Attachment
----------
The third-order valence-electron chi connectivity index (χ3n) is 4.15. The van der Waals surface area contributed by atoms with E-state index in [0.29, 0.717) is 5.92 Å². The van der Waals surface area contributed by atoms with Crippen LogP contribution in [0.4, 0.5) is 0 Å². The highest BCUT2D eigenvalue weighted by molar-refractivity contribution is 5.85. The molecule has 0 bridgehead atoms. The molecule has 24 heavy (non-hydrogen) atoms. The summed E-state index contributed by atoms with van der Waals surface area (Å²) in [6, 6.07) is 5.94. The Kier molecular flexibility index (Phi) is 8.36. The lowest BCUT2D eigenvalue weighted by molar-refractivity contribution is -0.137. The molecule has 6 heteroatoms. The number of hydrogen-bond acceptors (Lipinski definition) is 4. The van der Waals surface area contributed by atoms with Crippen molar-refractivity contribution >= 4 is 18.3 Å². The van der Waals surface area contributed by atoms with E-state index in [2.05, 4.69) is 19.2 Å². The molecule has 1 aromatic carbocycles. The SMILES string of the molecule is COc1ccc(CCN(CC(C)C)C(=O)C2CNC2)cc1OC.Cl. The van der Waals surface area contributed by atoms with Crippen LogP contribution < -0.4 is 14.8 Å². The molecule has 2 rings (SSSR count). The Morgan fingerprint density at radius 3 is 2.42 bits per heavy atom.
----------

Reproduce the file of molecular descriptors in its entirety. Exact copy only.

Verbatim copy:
The third-order valence-electron chi connectivity index (χ3n) is 4.15. The van der Waals surface area contributed by atoms with E-state index in [0.29, 0.717) is 5.92 Å². The van der Waals surface area contributed by atoms with Crippen LogP contribution in [0.4, 0.5) is 0 Å². The highest BCUT2D eigenvalue weighted by molar-refractivity contribution is 5.85. The molecule has 0 bridgehead atoms. The molecule has 24 heavy (non-hydrogen) atoms. The summed E-state index contributed by atoms with van der Waals surface area (Å²) in [6, 6.07) is 5.94. The Kier molecular flexibility index (Phi) is 8.36. The lowest BCUT2D eigenvalue weighted by molar-refractivity contribution is -0.137. The molecule has 6 heteroatoms. The number of hydrogen-bond acceptors (Lipinski definition) is 4. The van der Waals surface area contributed by atoms with Crippen molar-refractivity contribution >= 4 is 18.3 Å². The van der Waals surface area contributed by atoms with E-state index in [2.05, 4.69) is 19.2 Å². The molecule has 1 aromatic carbocycles. The SMILES string of the molecule is COc1ccc(CCN(CC(C)C)C(=O)C2CNC2)cc1OC.Cl. The van der Waals surface area contributed by atoms with Crippen LogP contribution < -0.4 is 14.8 Å². The molecule has 2 rings (SSSR count). The Morgan fingerprint density at radius 3 is 2.42 bits per heavy atom.